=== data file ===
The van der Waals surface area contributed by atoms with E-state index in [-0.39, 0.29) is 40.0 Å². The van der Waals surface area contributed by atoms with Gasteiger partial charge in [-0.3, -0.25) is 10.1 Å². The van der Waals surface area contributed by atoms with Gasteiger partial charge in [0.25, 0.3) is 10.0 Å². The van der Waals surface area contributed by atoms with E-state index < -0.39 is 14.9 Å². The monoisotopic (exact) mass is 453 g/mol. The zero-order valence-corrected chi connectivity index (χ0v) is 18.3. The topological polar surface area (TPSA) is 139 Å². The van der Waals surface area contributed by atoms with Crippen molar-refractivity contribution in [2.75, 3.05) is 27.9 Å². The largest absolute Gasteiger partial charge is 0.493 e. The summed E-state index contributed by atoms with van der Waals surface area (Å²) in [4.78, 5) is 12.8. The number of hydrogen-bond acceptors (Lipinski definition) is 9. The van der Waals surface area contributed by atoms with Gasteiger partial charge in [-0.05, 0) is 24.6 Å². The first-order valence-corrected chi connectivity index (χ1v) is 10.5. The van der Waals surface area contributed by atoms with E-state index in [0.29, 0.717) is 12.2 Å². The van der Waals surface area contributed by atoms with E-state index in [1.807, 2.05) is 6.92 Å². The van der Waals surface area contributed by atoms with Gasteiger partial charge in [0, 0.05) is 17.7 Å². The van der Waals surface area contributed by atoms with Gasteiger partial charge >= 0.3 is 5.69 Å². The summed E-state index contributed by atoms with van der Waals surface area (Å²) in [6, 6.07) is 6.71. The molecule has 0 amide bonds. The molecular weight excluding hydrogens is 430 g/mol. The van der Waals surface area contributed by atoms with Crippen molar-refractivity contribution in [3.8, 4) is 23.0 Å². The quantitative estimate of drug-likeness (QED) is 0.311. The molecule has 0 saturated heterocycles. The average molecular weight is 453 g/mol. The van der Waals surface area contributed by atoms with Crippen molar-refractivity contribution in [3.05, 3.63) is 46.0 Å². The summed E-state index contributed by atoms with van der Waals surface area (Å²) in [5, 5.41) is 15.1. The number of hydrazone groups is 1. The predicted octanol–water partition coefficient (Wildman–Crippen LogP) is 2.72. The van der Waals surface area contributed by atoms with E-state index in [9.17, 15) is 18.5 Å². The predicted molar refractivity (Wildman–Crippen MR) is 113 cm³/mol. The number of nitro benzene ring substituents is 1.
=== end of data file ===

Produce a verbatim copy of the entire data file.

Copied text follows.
The van der Waals surface area contributed by atoms with E-state index in [-0.39, 0.29) is 40.0 Å². The van der Waals surface area contributed by atoms with Gasteiger partial charge in [-0.3, -0.25) is 10.1 Å². The van der Waals surface area contributed by atoms with Gasteiger partial charge in [0.25, 0.3) is 10.0 Å². The van der Waals surface area contributed by atoms with E-state index < -0.39 is 14.9 Å². The monoisotopic (exact) mass is 453 g/mol. The zero-order valence-corrected chi connectivity index (χ0v) is 18.3. The topological polar surface area (TPSA) is 139 Å². The van der Waals surface area contributed by atoms with Crippen molar-refractivity contribution in [2.75, 3.05) is 27.9 Å². The largest absolute Gasteiger partial charge is 0.493 e. The summed E-state index contributed by atoms with van der Waals surface area (Å²) in [4.78, 5) is 12.8. The number of hydrogen-bond acceptors (Lipinski definition) is 9. The van der Waals surface area contributed by atoms with Gasteiger partial charge in [-0.05, 0) is 24.6 Å². The first-order valence-corrected chi connectivity index (χ1v) is 10.5. The van der Waals surface area contributed by atoms with E-state index in [0.29, 0.717) is 12.2 Å². The van der Waals surface area contributed by atoms with E-state index in [1.807, 2.05) is 6.92 Å². The van der Waals surface area contributed by atoms with Gasteiger partial charge in [0, 0.05) is 17.7 Å². The van der Waals surface area contributed by atoms with Gasteiger partial charge >= 0.3 is 5.69 Å². The summed E-state index contributed by atoms with van der Waals surface area (Å²) in [6, 6.07) is 6.71. The molecule has 0 amide bonds. The molecular weight excluding hydrogens is 430 g/mol. The van der Waals surface area contributed by atoms with Crippen molar-refractivity contribution in [3.8, 4) is 23.0 Å². The quantitative estimate of drug-likeness (QED) is 0.311. The molecule has 0 saturated heterocycles. The average molecular weight is 453 g/mol. The van der Waals surface area contributed by atoms with Crippen molar-refractivity contribution in [3.05, 3.63) is 46.0 Å². The summed E-state index contributed by atoms with van der Waals surface area (Å²) in [5, 5.41) is 15.1. The number of hydrazone groups is 1. The predicted octanol–water partition coefficient (Wildman–Crippen LogP) is 2.72. The van der Waals surface area contributed by atoms with E-state index in [9.17, 15) is 18.5 Å². The predicted molar refractivity (Wildman–Crippen MR) is 113 cm³/mol. The number of nitro benzene ring substituents is 1.